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Hardly saw a dog in Lucca and I was beginning to think there were none when huge door opened next to our outdoor restaurant and lady walked out with a dog on a leash. Both walked with elegance and were out with a purpose in mind.
In Paris? Dogs everywhere and not shy to leave their excreta and their handlers not shy to keep on walking.
Rome helped make clear to me a comment my father once made: Shopping centres are the new cathedrals. Not in Rome (and other European cities), in Rome the cathedrals are cathedrals and people are encourage to visit them but also to gather in open but pleasant settings, with trees and seats readily available.
Australian shopping centres are cathedrals and we are encouraged to gather in them, listen to inane music and allow ourselves to be bombarded with nonsense.

 Graffiti in Italy

Graffiti in Belgium and the Netherlands

Wednesday, October 01, 2014

The Netherlands

The original version of this piece first appeared in the Albany Advertiser 28/8/2014

My Netherlands is a country of memories and comfort.

When I first arrived in 1977, the airport police threw me in jail because I had no on-ward ticket, no money and no visible means of support. This caused much consternation for the family of my wife-to-be, as the banks were closed and they couldn't raise the bail money.

Her grandfather, Aage, a wise and frugal old chap, managed to find the required sum under his mattress.

Aage lived near the centre of the village and displayed all the cleverness you would expect from an old fashioned Dutchman. Every bit of available space was utilized for growing vegetables, storing vegetables, and the old house was remarkable in its confined spaciousness.

This trip the police only smiled at me and offered assistance when I looked lost and confused.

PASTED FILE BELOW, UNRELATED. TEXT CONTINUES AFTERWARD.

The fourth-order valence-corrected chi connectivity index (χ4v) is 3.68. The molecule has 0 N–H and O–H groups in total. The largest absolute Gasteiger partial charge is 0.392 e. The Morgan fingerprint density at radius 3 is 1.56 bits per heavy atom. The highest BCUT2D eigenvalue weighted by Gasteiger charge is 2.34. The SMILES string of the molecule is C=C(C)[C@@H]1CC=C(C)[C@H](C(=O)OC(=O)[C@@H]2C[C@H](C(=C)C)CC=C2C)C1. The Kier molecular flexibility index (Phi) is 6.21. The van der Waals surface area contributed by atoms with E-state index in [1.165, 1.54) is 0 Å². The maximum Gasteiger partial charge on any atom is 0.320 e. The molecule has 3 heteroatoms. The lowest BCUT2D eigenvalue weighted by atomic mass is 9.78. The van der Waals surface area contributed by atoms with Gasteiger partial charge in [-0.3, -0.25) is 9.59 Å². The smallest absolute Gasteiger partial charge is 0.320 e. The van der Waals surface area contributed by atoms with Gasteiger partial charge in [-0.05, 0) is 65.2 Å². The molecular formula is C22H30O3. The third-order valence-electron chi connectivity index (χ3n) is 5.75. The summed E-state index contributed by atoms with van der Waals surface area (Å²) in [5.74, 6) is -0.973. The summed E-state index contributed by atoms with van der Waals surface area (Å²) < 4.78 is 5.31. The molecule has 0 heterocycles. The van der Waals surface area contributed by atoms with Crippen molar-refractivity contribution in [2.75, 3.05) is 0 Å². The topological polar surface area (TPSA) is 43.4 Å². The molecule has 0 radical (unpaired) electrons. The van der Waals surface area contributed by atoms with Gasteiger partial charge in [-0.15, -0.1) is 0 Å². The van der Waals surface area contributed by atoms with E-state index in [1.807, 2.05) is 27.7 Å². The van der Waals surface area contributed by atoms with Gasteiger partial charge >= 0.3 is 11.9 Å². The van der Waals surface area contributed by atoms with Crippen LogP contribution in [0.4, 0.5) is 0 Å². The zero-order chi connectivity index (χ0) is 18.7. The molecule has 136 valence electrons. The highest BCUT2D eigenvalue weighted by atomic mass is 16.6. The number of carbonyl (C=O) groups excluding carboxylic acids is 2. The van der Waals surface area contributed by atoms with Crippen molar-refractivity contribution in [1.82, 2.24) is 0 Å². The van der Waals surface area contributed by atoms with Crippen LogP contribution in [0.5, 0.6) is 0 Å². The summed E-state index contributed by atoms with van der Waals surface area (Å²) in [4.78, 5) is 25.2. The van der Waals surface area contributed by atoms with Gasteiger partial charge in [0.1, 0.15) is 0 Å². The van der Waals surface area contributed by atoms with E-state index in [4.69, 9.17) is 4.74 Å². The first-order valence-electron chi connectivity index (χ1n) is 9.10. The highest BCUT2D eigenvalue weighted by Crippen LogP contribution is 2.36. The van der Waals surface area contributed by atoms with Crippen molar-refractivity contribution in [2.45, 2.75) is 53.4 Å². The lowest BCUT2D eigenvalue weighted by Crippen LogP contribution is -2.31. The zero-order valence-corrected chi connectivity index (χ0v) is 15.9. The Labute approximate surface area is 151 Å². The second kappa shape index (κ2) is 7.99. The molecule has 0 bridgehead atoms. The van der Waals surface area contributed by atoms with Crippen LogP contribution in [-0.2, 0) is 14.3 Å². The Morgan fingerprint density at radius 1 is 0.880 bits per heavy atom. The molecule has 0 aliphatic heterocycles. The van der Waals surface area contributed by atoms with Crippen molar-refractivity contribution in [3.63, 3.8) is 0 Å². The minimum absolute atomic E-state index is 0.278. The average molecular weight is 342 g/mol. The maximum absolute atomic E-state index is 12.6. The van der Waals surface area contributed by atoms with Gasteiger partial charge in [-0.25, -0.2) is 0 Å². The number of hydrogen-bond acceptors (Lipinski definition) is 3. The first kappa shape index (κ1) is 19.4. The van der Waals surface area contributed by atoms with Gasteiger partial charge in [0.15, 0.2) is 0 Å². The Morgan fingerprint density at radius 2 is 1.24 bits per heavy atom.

And this trip I spent most of my time in the ancient and wonderful city of Utrecht and given there is a push for Albany to be a university city there is much to learn from an historical place full of bikes, pedestrians, cafes, and open spaces.

Utrecht is built for easy movement of pedestrians and cyclists. It was a wonderful sight, walking home at 1am after the Dutch loss to Argentina in the World Cup, to the sound of bicycles clattering along over cobble stones, riders speeding home with downcast eyes and no lights. Some carried passengers perched on handlebars or rear luggage racks.

Like Albany this city has fine old historical homes and in front of many you could find a plaque and a box with eyeglasses to see photographs of how the buildings changed over the generations.

And in front of others were tiled renditions of famous artworks.

Back in Albany I have had visions of works from the fine Noongar Carrolup Collection and perhaps past Albany Art Prize winners displayed in tile form on public walls to add to visitor knowledge of the cultural depth of the region.

While in Utrecht I stayed within the old city and this made getting about simple and easy, although, like in that other ancient city I stayed in, Italy's Lucca, I did need a day or two to learn the twists and turns.

The stairs from the first to the third floors also took a degree of concentration and after three days I was able to walk their perpendicularity without tumbling either up or down.

Like Barcelona, Utrecht also has its legendary architect, Gerrit Reitvelt, a man like Gaudi well before his time and after a brief visit to one of his homes you could be forgiven for thinking we still haven’t caught up.

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View from The Dom Tower

Street bookseller in Utrecht

Under the Dom Tower are the remains of a Roman fort.
Above: a skeleton, probably a Roman.
Below: ammunition.

Monday, September 15, 2014


 The original version of this piece first appeared in the Albany Advertiser 21/8/2014

This column was going to concentrate on Paris but after three days in rural France I decided there was much to be learnt from those who lived without ready access to the Champs-Elysée.